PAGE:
80% of Primary Health Facilities in Niger State are Non-functional, Says Govt


Martins Ifijeh

Despite the national drive for Universal Health Coverage (UHC), which ensures access to affordable and quality health care, over 80 per cent of Primary Health Care (PHC) facilities are non-functional in Niger State, the government disclosed recently.

The Permanent Secretary, Niger State Ministry of Health, Mr. Makusidi Mohamad, speaking at a two-day retreat on PHC in Abuja, said the state has over 1,400 PHC facilities in the state, but that only less than 20 per cent are functional.

Mohamad decried that Nigeria, which clocked 59 years of independence still records bad health indices because of the long neglect and poor handling of PHCs in the country.

He however informed that as part of efforts to tackle the problem, the state government has developed a state-wide strategic development plan and a health policy document called “the Niger Health 1.0” to address the challenges in primary health care delivery.

The permanent secretary added that the state government was also working assiduously and passionately to revitalise or construct at least one PHC per ward.

According to him, about 40 have so far been remodeled to meet required standards and 250 midwives have been recruited.

He said, “We have over 1,400 primary health facilities but less than 20 per cent are functional. We have identified that in the 274 wards there should be one functional PHC, we have also accessed the Basic Health Care Provision Fund (BHCPF).

“Revitalisation started two years ago and there are different parameters to this in terms of human resource, equipment, structural remodelling or renovation.

“Virtually, we have already disbursed the 274 facilities with basic minimal equipment and almost 40 have been renovated and remodelled to meet up to the national standard of PHC.

“In terms of human resource, recruitment have also been done, we have recruited 250 midwives and posted them.”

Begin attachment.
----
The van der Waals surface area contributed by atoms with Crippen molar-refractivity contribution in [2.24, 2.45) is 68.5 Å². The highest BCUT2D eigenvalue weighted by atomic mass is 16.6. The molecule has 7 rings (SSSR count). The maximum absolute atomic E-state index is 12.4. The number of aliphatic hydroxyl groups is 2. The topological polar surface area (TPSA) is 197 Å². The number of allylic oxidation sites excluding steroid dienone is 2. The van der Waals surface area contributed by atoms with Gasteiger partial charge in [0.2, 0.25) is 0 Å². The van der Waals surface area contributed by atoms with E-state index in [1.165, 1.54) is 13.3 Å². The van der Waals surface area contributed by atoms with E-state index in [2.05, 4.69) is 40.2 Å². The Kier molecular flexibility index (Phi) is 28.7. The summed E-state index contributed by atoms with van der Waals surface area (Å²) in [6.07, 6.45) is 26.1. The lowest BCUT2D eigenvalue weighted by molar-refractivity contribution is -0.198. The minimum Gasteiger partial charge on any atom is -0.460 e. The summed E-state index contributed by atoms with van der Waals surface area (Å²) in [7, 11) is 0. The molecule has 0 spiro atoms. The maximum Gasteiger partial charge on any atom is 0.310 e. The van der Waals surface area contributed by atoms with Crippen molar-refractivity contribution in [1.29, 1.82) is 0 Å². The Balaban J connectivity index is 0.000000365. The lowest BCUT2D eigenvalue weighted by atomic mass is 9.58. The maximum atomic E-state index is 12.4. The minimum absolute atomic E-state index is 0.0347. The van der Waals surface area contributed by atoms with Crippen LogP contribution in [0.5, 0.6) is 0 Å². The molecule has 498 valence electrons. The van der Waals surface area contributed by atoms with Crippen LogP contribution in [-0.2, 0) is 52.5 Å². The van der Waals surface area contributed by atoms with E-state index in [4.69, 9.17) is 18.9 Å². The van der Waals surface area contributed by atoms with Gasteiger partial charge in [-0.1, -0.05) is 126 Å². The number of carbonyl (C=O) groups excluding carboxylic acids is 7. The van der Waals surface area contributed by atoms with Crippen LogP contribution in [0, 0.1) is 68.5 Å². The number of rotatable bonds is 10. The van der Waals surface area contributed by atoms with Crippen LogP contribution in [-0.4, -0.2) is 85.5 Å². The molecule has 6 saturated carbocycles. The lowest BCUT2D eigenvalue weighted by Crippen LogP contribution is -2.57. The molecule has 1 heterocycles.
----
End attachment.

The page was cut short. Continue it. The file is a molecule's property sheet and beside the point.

The Deputy Governor, Niger State, Ahmed Ketso explained that the Niger Health 1.0 document will guide the delivery of quality healthcare, adding that the retreat of the state Primary Health Care Development Agency Management Board was the first of its kind and a step-in making the state a model for PHCs of other states to copy.

He said the only way to avoid people going to general hospitals which according to him are being overstretched was to ensure they can access treatment at the primary level.

He therefore informed that the state government is working to ensure sustainable finance to recruit and pay health personnel.

The Chairman, Association for the Advancement of Family Planning, Ejike Orji, who stressed that PHCs are the bedrock of a nation’s healthcare, described PHCs as a catalyst and an investment fund.

“If the primary healthcare under one roof is taken seriously, this means one PHC reactivated per political ward, the outcome will be tremendous, it will crash down poor health indicators”, he said.

Mohammed Khalilu, Senior Adviser to the Niger State government on PHC System Strengthening also pointed out that PHCs were the closest to the people and the first port of call. He said Nigerians prefer secondary and tertiary health facilities because they feel the PHCs were not good enough.

According to him, the only way to make PHCs attractive for Nigerians is to, “ensure that those critical elements that make a functional healthcare attractive, quality, friendly are there, including human resources of the right number, right skill and right attitude; commodities so when they get a prescription they don’t have to go to the chemist, infrastructure so that when they look at the building, it’s more beautiful than their homes they will even want to sleep in the hospitals; equipment for the staff and referral system”.

“When all these critical elements are in place, people will patronise PHCs,” he added.